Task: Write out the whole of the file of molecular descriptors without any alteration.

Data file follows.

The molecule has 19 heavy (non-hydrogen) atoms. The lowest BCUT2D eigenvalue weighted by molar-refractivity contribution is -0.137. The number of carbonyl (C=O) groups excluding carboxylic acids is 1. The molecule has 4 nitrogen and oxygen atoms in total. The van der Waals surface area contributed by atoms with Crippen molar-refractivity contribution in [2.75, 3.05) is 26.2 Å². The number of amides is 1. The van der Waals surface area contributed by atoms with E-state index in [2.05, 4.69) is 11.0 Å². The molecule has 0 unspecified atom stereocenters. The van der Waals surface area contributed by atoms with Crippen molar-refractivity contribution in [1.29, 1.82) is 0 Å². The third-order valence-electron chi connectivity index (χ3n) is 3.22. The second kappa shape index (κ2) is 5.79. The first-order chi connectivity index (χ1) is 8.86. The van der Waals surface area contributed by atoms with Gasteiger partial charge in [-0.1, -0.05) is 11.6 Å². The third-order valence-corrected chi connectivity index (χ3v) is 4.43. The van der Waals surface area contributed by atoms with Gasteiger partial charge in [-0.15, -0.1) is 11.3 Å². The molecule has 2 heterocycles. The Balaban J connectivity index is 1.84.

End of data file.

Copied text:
The molecule has 19 heavy (non-hydrogen) atoms. The lowest BCUT2D eigenvalue weighted by molar-refractivity contribution is -0.137. The number of carbonyl (C=O) groups excluding carboxylic acids is 1. The molecule has 4 nitrogen and oxygen atoms in total. The van der Waals surface area contributed by atoms with Crippen molar-refractivity contribution in [2.75, 3.05) is 26.2 Å². The number of amides is 1. The van der Waals surface area contributed by atoms with E-state index in [2.05, 4.69) is 11.0 Å². The molecule has 0 unspecified atom stereocenters. The van der Waals surface area contributed by atoms with Crippen molar-refractivity contribution in [1.29, 1.82) is 0 Å². The third-order valence-electron chi connectivity index (χ3n) is 3.22. The second kappa shape index (κ2) is 5.79. The first-order chi connectivity index (χ1) is 8.86. The van der Waals surface area contributed by atoms with Gasteiger partial charge in [-0.1, -0.05) is 11.6 Å². The third-order valence-corrected chi connectivity index (χ3v) is 4.43. The van der Waals surface area contributed by atoms with Gasteiger partial charge in [-0.15, -0.1) is 11.3 Å². The molecule has 2 heterocycles. The Balaban J connectivity index is 1.84.